“Having thought this, the poor son ran away. The rich man, who was sitting on the lion-like seat, recognized him at first sight as his son. He was delighted. He thought, ‘Now I have found the person to whom I can transfer my treasures and storehouses. I have been thinking of my son all this time, but I have had no way to find him. Now he has come by himself all of a sudden. This is just what I wanted. I am old, but not too old to lose any attachment [to my treasures].’

“He immediately dispatched a man standing beside him to quickly bring back the poor son. The messenger ran up to the poor son and caught him. The poor son was frightened. He cried, ‘You Devil! I have done nothing wrong. Why do you catch me?’

“The messenger pulled him by force. The poor son thought, ‘I am caught though I am not guilty. I shall be killed.’ More and more frightened, the poor son fainted and fell to the ground. Seeing all this in the distance, the father said to the messenger, ‘I do not want him any more. Do not bring him forcibly! Pour cold water on his face and bring him to himself! Do not talk with him any more!’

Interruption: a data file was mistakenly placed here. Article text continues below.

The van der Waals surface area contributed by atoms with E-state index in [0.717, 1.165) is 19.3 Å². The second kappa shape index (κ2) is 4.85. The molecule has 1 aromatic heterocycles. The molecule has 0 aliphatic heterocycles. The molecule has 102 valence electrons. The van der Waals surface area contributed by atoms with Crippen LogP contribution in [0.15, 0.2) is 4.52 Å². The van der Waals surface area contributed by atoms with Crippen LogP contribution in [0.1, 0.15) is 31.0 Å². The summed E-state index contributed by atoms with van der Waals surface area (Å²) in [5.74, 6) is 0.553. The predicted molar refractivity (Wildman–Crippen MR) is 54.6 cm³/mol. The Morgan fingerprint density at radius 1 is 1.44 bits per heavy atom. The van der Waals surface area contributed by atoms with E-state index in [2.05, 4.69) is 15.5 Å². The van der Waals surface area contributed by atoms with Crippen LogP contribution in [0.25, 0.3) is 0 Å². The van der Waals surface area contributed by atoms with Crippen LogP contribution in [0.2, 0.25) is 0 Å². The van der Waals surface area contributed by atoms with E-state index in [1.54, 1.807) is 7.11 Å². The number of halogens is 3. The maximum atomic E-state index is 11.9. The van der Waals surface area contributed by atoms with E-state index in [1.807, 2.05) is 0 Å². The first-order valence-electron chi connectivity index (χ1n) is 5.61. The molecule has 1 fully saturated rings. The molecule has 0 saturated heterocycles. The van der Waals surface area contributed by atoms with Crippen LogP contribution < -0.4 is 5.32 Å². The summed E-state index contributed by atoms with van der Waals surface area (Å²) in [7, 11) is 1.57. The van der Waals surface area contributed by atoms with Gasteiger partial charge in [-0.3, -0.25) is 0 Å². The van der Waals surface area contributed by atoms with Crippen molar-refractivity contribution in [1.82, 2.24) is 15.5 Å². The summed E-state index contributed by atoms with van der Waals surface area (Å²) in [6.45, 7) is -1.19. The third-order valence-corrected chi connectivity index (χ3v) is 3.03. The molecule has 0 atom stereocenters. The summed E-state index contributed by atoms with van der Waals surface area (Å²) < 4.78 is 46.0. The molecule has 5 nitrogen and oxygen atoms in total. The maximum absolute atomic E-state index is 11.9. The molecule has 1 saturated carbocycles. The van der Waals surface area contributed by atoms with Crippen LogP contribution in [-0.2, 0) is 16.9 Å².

“The father said this because he had realized that his son was too base and mean to meet a noble man [like his father]. He knew that the man was his son, but expediently refrained from telling to others that that was his son. [The messenger poured water on the son. The son was brought to himself.] The messenger said to him, ‘Now you are released. You can go anywhere you like.’

“The poor son had the greatest joy that he had ever had. He stood up and went to a village of the poor to get food and clothing.

In the Burning House the children are so self-absorbed in playing that they fail to realize they are in danger. Here, the son is equally deluded, thinking he has escaped when what he has done is missed an opportunity to take his place as the heir to his father’s wealth.

Day 8

Day 8 concludes Chapter 4, Understanding by Faith, and closes the second volume of the Sutra of the Lotus Flower of the Wonderful Dharma.

Having last month begun the Parable of the Rich Man and His Poor son, we continue.